This time last year, Arxxus Technology Partners’ newly-minted CEO Kim Stewart-Smith sat proudly alongside Salesforce Ventures bigwigs to celebrate the company’s latest injection of funding.
“That investment has allowed us to propel our growth quite rapidly,” she told Salesforce YouTube subscribers. “That growth will continue and our growth story will continue to enrich as we face the Indian market, Asia Pacific...and we have aspirations to be global.”
Bold words for a company that had, until that moment, allegedly traded insolvent for the previous six months, according to claims by the company's liquidators.
And one year later, the situation couldn’t be much worse for the company that was once APAC's largest independent Salesforce integrator.
Last week officially saw the beginning of the end for Arxxus, as creditors voted to liquidate the company on 27 February -- a decision unlikely to return a cent, but frankly the only real available option in play.
A report from the administrators Hall Chadwick claims that the company had effectively been running insolvent since September 2018, closing down operations on 22 January this year with a deficit of $5.2 million.
Unsecured creditors, including Salesforce Ventures, have filed claims for more than $5.4 million for just a pitiful remaining amount of up to $552,000 once the administration has completed.
Further costs may emerge down the line if Arxxus’ directors David Freyer and Brian Williams come under the scrutiny of the Australian Securities and Investments Commission (ASIC).
Insolvent trading can see directors hit with civil penalties up to $200,000 and criminal penalities up to $220,000 -- plus up to five years’ imprisonment.
While it’s early days to speculate on any investigation outcome, the fallout raises some critical questions about how this Australian-grown company plummeted from Salesforce darling to falling apart in little over a year.
First incorporated in 2007 and officially launched as Arxxus in October 2009, the company emerged amid a plethora of born-in-the-cloud IT consultants, helping to kickstart Australia’s much-lauded early migration into the cloud sphere.
Initially, Arxxus specialised in creating apps on the Salesforce.com Force.com, Amazon Web Services and iOS platforms.
However, its arrival coincided with the CRM specialist’s first posting of U.S$1 billion in annual revenues, and at a time when opportunity was rife for Australian partners to disrupt the hold of legacy software giant Oracle.
Over the next three years, co-founders Freyer, Natesh Vedgiri and Hari Chandrashekar began building a niche in small-to-medium sized businesses and going on to open a subsidiary in Pune, India, in 2010.
Three years after going to market, the founders took their ambitions to the United States to raise funding. The trip proved a success with Salesforce, alongside Syven Capital and an angel investor jumping on board and marked the first time the former had invested any direct funding in an Asia Pacific company.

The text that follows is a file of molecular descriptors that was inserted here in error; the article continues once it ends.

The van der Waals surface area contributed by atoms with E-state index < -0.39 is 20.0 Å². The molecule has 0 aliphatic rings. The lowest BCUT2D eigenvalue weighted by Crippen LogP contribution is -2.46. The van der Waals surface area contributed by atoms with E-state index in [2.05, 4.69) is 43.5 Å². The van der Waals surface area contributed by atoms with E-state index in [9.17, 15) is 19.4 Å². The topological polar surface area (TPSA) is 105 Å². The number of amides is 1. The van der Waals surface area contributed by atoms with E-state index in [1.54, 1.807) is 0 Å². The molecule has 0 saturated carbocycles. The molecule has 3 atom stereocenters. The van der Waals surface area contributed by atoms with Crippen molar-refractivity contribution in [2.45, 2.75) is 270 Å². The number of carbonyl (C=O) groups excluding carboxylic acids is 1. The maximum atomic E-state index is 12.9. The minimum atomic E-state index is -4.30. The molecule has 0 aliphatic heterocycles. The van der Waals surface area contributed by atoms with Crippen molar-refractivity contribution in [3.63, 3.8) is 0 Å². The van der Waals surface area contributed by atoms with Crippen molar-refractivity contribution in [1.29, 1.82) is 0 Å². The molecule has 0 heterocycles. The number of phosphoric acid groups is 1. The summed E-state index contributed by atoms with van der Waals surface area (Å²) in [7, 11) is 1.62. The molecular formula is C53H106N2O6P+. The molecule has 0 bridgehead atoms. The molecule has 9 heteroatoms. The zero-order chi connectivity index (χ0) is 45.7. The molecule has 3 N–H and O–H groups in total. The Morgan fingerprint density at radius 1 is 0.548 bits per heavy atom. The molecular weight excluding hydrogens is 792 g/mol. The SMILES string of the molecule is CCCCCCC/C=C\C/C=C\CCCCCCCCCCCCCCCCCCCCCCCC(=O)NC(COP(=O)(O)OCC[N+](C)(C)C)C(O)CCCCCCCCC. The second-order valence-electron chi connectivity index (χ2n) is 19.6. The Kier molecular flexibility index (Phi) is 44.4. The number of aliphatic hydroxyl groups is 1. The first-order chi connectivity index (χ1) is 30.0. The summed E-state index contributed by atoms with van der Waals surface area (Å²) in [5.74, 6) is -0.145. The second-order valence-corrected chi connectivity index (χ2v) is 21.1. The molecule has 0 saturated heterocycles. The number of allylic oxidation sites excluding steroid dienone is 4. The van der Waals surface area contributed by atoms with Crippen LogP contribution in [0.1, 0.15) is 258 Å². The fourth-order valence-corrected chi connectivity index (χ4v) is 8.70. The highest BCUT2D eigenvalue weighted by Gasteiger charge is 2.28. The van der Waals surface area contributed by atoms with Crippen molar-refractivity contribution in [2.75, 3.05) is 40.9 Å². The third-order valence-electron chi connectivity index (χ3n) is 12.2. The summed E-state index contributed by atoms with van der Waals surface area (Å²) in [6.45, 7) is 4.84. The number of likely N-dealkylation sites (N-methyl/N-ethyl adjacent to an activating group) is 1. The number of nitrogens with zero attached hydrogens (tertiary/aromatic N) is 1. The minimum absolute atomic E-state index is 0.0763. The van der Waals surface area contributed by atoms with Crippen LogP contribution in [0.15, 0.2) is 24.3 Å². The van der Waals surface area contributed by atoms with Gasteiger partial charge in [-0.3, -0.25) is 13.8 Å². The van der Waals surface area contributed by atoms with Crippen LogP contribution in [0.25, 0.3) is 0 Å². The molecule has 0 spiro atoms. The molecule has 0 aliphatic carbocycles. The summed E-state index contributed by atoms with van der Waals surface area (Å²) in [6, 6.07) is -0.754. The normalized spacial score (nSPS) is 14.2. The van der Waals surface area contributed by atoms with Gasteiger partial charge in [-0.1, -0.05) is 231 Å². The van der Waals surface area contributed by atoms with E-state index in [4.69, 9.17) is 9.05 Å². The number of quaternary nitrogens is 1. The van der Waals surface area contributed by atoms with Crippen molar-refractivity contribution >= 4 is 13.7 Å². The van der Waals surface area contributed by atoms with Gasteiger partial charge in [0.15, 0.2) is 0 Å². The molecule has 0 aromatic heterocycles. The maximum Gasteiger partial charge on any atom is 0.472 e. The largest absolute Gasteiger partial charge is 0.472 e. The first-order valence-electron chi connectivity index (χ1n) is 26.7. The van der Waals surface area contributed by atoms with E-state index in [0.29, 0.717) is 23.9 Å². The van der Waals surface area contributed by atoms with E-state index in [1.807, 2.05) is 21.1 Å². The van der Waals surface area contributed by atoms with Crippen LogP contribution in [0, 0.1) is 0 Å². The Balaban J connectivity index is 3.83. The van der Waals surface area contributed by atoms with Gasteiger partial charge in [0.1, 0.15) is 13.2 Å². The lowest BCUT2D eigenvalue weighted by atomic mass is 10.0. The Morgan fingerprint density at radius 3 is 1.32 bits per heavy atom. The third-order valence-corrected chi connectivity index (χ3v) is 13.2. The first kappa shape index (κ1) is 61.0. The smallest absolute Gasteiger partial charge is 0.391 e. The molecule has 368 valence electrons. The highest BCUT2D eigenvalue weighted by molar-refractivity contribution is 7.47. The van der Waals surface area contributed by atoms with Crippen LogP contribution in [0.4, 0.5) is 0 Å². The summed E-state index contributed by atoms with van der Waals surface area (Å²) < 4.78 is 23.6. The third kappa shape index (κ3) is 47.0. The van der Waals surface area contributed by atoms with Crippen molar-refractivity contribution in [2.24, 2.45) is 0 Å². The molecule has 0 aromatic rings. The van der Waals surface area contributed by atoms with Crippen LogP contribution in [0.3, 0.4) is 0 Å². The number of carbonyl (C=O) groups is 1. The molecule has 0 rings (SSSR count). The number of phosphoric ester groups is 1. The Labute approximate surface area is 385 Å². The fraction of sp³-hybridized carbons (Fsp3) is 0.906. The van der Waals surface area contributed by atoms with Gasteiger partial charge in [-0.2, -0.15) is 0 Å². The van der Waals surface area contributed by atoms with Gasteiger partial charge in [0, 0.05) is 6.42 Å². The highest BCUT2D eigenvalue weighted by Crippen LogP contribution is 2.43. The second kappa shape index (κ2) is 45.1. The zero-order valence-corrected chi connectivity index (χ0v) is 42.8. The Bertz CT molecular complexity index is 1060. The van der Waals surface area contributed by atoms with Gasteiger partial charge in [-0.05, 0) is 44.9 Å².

At the time, Freyer, then business development and sales director, said Salesforce saw “something unique” in Arxxus, and indicated its ambitions to do “something substantial” beyond Australian borders.
Over the next six years, things appeared to be going well. The company became an exclusive Salesforce partner, grew its team in Sydney and Pune to 140 people -- 71 per cent of whom were housed in India -- and winning a slew of vendor awards.
Claiming to have worked with more than 500 customers during its decade of operations, Arxxus went on to score more funding from Salesforce’s investment arm, Salesforce Ventures as part of the company’s $50 million TrailBlazer Fund for SIs.
At the time, the CRM vendor said the funds would enable Arxxus to expand its capacity into the mid-market and public sectors. But in just over a year, Arxxus’ fortunes had changed dramatically.
Around March 2018, Freyer took over from Vedgiri as managing director and CEO, the same year as Arxxus puts itself forward for sale.
According to the administrator’s report, this saw the company execute non-disclosure agreements (NDAs) with “interested parties to discuss and review” confidential information. The report, using information from Freyer and Williams, states “no sale of the company’s business” eventuated.
Once the sales discussion ceased, the report alleges that Arxxus suffered a loss in sales from customers switching to a competitor who was involved in the sale, which had, the report claims, utilised information in breach of the NDA.
However, some individuals with knowledge of the situation have disputed this version of events, suggesting Arxxus did in fact have a “substantial” offer on the table that was turned down, and who have claimed no NDAs were broken in the process.
Regardless of the situation, by September that year, Arxxus began trading insolvent, according to the creditor’s report. This was despite posting a profit of $805,000 for that financial year.
In the wake of this, the company appeared to change tack, appointing former Ernst & Young corporate services leader Kim Stewart-Smith as CEO while Freyer moved into the role as chairman.
Within months, after seven years of operating relatively under the media radar, the company began something of a public relations campaign, announcing the launch of an office in Brisbane (later revealed to have been one person), teasing an office in Singapore and Stewart-Smith appearing in Saleforce’s marketing video for its Trailblazer fund.
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